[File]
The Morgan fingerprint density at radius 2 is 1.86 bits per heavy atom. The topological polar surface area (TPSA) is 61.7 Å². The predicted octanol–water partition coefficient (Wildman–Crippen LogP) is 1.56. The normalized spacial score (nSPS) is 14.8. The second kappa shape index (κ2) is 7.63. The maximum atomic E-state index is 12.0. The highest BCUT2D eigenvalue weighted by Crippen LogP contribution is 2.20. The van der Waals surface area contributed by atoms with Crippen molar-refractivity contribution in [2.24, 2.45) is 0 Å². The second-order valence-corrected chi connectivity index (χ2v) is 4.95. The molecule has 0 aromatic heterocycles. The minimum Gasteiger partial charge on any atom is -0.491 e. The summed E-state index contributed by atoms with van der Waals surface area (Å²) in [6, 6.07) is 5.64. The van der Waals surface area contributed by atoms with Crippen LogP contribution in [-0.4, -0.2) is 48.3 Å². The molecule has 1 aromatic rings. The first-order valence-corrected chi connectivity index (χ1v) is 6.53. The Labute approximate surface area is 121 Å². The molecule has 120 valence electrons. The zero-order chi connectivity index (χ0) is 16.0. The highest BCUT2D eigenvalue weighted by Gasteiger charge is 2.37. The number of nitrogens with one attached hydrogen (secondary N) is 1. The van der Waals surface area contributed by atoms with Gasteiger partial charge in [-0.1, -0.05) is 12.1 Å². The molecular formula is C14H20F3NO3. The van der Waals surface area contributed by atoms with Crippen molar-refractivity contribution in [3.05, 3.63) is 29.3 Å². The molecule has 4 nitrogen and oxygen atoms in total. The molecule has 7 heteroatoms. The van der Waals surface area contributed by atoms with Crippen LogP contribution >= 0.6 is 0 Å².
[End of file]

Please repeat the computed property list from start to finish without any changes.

The Morgan fingerprint density at radius 2 is 1.86 bits per heavy atom. The topological polar surface area (TPSA) is 61.7 Å². The predicted octanol–water partition coefficient (Wildman–Crippen LogP) is 1.56. The normalized spacial score (nSPS) is 14.8. The second kappa shape index (κ2) is 7.63. The maximum atomic E-state index is 12.0. The highest BCUT2D eigenvalue weighted by Crippen LogP contribution is 2.20. The van der Waals surface area contributed by atoms with Crippen molar-refractivity contribution in [2.24, 2.45) is 0 Å². The second-order valence-corrected chi connectivity index (χ2v) is 4.95. The molecule has 0 aromatic heterocycles. The minimum Gasteiger partial charge on any atom is -0.491 e. The summed E-state index contributed by atoms with van der Waals surface area (Å²) in [6, 6.07) is 5.64. The van der Waals surface area contributed by atoms with Crippen LogP contribution in [-0.4, -0.2) is 48.3 Å². The molecule has 1 aromatic rings. The first-order valence-corrected chi connectivity index (χ1v) is 6.53. The Labute approximate surface area is 121 Å². The molecule has 120 valence electrons. The zero-order chi connectivity index (χ0) is 16.0. The highest BCUT2D eigenvalue weighted by Gasteiger charge is 2.37. The number of nitrogens with one attached hydrogen (secondary N) is 1. The van der Waals surface area contributed by atoms with Gasteiger partial charge in [-0.1, -0.05) is 12.1 Å². The molecular formula is C14H20F3NO3. The van der Waals surface area contributed by atoms with Crippen molar-refractivity contribution in [3.05, 3.63) is 29.3 Å². The molecule has 4 nitrogen and oxygen atoms in total. The molecule has 7 heteroatoms. The van der Waals surface area contributed by atoms with Crippen LogP contribution >= 0.6 is 0 Å².